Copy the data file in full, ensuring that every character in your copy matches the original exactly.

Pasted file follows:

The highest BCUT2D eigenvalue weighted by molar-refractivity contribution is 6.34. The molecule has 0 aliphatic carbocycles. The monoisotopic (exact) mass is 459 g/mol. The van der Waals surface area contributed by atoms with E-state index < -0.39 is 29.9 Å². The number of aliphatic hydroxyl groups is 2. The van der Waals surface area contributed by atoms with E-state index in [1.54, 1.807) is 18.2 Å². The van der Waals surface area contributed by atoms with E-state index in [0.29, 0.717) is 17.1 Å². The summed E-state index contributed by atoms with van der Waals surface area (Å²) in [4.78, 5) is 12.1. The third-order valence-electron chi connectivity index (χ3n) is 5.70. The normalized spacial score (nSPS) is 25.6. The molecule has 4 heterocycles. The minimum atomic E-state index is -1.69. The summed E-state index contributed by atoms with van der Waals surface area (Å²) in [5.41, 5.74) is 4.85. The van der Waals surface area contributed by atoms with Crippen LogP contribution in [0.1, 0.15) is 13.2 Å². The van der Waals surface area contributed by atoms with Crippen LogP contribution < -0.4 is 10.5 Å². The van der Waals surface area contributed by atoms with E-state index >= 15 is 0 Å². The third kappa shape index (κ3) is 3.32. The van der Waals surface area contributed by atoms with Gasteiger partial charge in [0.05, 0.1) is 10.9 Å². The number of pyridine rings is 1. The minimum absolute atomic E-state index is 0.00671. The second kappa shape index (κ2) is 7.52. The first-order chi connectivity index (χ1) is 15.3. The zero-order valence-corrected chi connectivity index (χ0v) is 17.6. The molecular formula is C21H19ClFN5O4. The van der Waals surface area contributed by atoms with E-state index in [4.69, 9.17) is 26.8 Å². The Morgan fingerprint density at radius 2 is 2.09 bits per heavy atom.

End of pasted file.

The highest BCUT2D eigenvalue weighted by molar-refractivity contribution is 6.34. The molecule has 0 aliphatic carbocycles. The monoisotopic (exact) mass is 459 g/mol. The van der Waals surface area contributed by atoms with E-state index < -0.39 is 29.9 Å². The number of aliphatic hydroxyl groups is 2. The van der Waals surface area contributed by atoms with E-state index in [1.54, 1.807) is 18.2 Å². The van der Waals surface area contributed by atoms with E-state index in [0.29, 0.717) is 17.1 Å². The summed E-state index contributed by atoms with van der Waals surface area (Å²) in [4.78, 5) is 12.1. The third-order valence-electron chi connectivity index (χ3n) is 5.70. The normalized spacial score (nSPS) is 25.6. The molecule has 4 heterocycles. The minimum atomic E-state index is -1.69. The summed E-state index contributed by atoms with van der Waals surface area (Å²) in [5.41, 5.74) is 4.85. The van der Waals surface area contributed by atoms with Crippen LogP contribution in [0.1, 0.15) is 13.2 Å². The van der Waals surface area contributed by atoms with Crippen LogP contribution < -0.4 is 10.5 Å². The van der Waals surface area contributed by atoms with E-state index >= 15 is 0 Å². The third kappa shape index (κ3) is 3.32. The van der Waals surface area contributed by atoms with Gasteiger partial charge in [0.05, 0.1) is 10.9 Å². The number of pyridine rings is 1. The minimum absolute atomic E-state index is 0.00671. The second kappa shape index (κ2) is 7.52. The first-order chi connectivity index (χ1) is 15.3. The zero-order valence-corrected chi connectivity index (χ0v) is 17.6. The molecular formula is C21H19ClFN5O4. The van der Waals surface area contributed by atoms with E-state index in [4.69, 9.17) is 26.8 Å². The Morgan fingerprint density at radius 2 is 2.09 bits per heavy atom.